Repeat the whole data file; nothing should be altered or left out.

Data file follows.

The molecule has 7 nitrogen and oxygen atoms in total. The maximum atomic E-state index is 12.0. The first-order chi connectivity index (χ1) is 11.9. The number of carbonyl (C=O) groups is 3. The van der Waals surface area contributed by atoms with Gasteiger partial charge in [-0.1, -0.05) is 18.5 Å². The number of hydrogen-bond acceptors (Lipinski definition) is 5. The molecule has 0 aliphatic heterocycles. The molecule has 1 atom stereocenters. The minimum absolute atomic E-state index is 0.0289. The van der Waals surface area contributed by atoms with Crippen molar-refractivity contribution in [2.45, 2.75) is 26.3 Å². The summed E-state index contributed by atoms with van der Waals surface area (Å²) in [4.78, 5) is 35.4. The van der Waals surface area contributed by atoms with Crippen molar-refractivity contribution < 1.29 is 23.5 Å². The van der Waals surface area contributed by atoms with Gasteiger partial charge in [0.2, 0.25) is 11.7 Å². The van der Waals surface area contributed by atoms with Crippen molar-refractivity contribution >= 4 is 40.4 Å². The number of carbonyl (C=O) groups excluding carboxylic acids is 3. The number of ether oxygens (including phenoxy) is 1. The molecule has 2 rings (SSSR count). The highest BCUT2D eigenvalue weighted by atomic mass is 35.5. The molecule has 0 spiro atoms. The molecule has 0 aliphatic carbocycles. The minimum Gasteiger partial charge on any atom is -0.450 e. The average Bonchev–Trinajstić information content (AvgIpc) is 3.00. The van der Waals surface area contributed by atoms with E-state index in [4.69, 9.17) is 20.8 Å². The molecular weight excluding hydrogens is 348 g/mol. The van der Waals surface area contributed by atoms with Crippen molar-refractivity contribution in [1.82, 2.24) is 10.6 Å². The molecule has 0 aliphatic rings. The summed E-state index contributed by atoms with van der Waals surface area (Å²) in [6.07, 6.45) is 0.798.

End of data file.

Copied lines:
The molecule has 7 nitrogen and oxygen atoms in total. The maximum atomic E-state index is 12.0. The first-order chi connectivity index (χ1) is 11.9. The number of carbonyl (C=O) groups is 3. The van der Waals surface area contributed by atoms with Gasteiger partial charge in [-0.1, -0.05) is 18.5 Å². The number of hydrogen-bond acceptors (Lipinski definition) is 5. The molecule has 0 aliphatic heterocycles. The molecule has 1 atom stereocenters. The minimum absolute atomic E-state index is 0.0289. The van der Waals surface area contributed by atoms with Crippen molar-refractivity contribution in [2.45, 2.75) is 26.3 Å². The summed E-state index contributed by atoms with van der Waals surface area (Å²) in [4.78, 5) is 35.4. The van der Waals surface area contributed by atoms with Crippen molar-refractivity contribution < 1.29 is 23.5 Å². The van der Waals surface area contributed by atoms with Gasteiger partial charge in [0.2, 0.25) is 11.7 Å². The van der Waals surface area contributed by atoms with Crippen molar-refractivity contribution >= 4 is 40.4 Å². The number of carbonyl (C=O) groups excluding carboxylic acids is 3. The number of ether oxygens (including phenoxy) is 1. The molecule has 2 rings (SSSR count). The highest BCUT2D eigenvalue weighted by atomic mass is 35.5. The molecule has 0 spiro atoms. The molecule has 0 aliphatic carbocycles. The minimum Gasteiger partial charge on any atom is -0.450 e. The average Bonchev–Trinajstić information content (AvgIpc) is 3.00. The van der Waals surface area contributed by atoms with E-state index in [4.69, 9.17) is 20.8 Å². The molecular weight excluding hydrogens is 348 g/mol. The van der Waals surface area contributed by atoms with Crippen molar-refractivity contribution in [1.82, 2.24) is 10.6 Å². The molecule has 0 aliphatic rings. The summed E-state index contributed by atoms with van der Waals surface area (Å²) in [6.07, 6.45) is 0.798.